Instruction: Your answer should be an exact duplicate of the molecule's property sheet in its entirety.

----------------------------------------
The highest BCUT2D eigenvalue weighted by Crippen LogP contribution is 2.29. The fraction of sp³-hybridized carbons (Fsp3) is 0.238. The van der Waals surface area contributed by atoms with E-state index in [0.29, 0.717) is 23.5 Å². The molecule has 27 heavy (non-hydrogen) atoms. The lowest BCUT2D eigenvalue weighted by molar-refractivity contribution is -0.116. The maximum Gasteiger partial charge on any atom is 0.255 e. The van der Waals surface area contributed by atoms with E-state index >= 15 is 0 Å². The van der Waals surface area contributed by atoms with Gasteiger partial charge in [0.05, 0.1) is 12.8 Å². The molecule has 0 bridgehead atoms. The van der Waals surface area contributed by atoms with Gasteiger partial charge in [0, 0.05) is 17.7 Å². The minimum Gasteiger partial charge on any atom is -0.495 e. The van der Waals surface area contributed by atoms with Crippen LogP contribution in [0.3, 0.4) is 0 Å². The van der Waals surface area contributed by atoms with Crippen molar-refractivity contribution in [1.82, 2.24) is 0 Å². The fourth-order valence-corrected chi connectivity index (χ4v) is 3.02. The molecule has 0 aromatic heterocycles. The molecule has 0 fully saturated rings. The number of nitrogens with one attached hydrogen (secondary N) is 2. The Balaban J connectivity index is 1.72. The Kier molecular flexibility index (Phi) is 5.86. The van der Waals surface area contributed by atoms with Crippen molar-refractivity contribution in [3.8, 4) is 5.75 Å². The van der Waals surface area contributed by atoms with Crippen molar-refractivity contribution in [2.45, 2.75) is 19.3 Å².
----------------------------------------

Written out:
The highest BCUT2D eigenvalue weighted by Crippen LogP contribution is 2.29. The fraction of sp³-hybridized carbons (Fsp3) is 0.238. The van der Waals surface area contributed by atoms with E-state index in [0.29, 0.717) is 23.5 Å². The molecule has 27 heavy (non-hydrogen) atoms. The lowest BCUT2D eigenvalue weighted by molar-refractivity contribution is -0.116. The maximum Gasteiger partial charge on any atom is 0.255 e. The van der Waals surface area contributed by atoms with E-state index >= 15 is 0 Å². The van der Waals surface area contributed by atoms with Gasteiger partial charge in [0.05, 0.1) is 12.8 Å². The molecule has 0 bridgehead atoms. The van der Waals surface area contributed by atoms with Gasteiger partial charge in [0, 0.05) is 17.7 Å². The minimum Gasteiger partial charge on any atom is -0.495 e. The van der Waals surface area contributed by atoms with Crippen LogP contribution in [0.3, 0.4) is 0 Å². The van der Waals surface area contributed by atoms with Crippen molar-refractivity contribution in [1.82, 2.24) is 0 Å². The fourth-order valence-corrected chi connectivity index (χ4v) is 3.02. The molecule has 0 aromatic heterocycles. The molecule has 0 fully saturated rings. The number of nitrogens with one attached hydrogen (secondary N) is 2. The Balaban J connectivity index is 1.72. The Kier molecular flexibility index (Phi) is 5.86. The van der Waals surface area contributed by atoms with Crippen molar-refractivity contribution in [3.8, 4) is 5.75 Å². The van der Waals surface area contributed by atoms with Crippen molar-refractivity contribution in [2.45, 2.75) is 19.3 Å².